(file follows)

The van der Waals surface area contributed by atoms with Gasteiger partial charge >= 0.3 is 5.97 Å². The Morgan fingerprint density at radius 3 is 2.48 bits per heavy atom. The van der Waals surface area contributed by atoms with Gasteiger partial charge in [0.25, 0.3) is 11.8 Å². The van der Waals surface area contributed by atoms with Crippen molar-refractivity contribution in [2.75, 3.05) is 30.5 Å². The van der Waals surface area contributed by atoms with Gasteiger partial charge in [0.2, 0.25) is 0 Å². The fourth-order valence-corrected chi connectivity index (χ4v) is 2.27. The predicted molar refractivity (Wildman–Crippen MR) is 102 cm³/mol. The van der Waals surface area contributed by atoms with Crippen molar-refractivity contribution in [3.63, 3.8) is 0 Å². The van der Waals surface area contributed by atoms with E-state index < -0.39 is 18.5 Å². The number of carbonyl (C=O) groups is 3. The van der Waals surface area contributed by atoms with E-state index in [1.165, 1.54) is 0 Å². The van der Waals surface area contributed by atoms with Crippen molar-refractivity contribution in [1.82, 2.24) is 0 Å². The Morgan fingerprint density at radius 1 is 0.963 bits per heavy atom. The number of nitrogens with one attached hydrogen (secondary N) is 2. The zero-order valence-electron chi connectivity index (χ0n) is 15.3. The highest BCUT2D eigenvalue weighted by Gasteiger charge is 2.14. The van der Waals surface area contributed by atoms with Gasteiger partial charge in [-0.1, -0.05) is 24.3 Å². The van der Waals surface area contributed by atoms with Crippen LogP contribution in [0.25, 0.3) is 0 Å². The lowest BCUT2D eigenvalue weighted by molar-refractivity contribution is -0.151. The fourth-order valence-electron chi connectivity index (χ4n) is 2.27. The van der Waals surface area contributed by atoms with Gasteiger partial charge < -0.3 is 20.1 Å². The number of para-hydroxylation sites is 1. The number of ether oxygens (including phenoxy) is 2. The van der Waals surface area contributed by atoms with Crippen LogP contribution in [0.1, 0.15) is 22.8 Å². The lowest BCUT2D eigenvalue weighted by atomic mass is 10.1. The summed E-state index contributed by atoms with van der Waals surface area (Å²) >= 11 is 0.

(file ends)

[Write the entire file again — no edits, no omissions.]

The van der Waals surface area contributed by atoms with Gasteiger partial charge >= 0.3 is 5.97 Å². The Morgan fingerprint density at radius 3 is 2.48 bits per heavy atom. The van der Waals surface area contributed by atoms with Gasteiger partial charge in [0.25, 0.3) is 11.8 Å². The van der Waals surface area contributed by atoms with Crippen molar-refractivity contribution in [2.75, 3.05) is 30.5 Å². The van der Waals surface area contributed by atoms with Gasteiger partial charge in [0.2, 0.25) is 0 Å². The fourth-order valence-corrected chi connectivity index (χ4v) is 2.27. The predicted molar refractivity (Wildman–Crippen MR) is 102 cm³/mol. The van der Waals surface area contributed by atoms with Crippen molar-refractivity contribution in [3.63, 3.8) is 0 Å². The van der Waals surface area contributed by atoms with E-state index < -0.39 is 18.5 Å². The number of carbonyl (C=O) groups is 3. The van der Waals surface area contributed by atoms with E-state index in [1.165, 1.54) is 0 Å². The van der Waals surface area contributed by atoms with Crippen molar-refractivity contribution in [1.82, 2.24) is 0 Å². The Morgan fingerprint density at radius 1 is 0.963 bits per heavy atom. The number of nitrogens with one attached hydrogen (secondary N) is 2. The zero-order valence-electron chi connectivity index (χ0n) is 15.3. The highest BCUT2D eigenvalue weighted by Gasteiger charge is 2.14. The van der Waals surface area contributed by atoms with Gasteiger partial charge in [-0.1, -0.05) is 24.3 Å². The van der Waals surface area contributed by atoms with Crippen LogP contribution in [0.25, 0.3) is 0 Å². The lowest BCUT2D eigenvalue weighted by molar-refractivity contribution is -0.151. The fourth-order valence-electron chi connectivity index (χ4n) is 2.27. The van der Waals surface area contributed by atoms with Gasteiger partial charge < -0.3 is 20.1 Å². The number of para-hydroxylation sites is 1. The number of ether oxygens (including phenoxy) is 2. The van der Waals surface area contributed by atoms with Crippen LogP contribution in [0.1, 0.15) is 22.8 Å². The lowest BCUT2D eigenvalue weighted by atomic mass is 10.1. The summed E-state index contributed by atoms with van der Waals surface area (Å²) >= 11 is 0.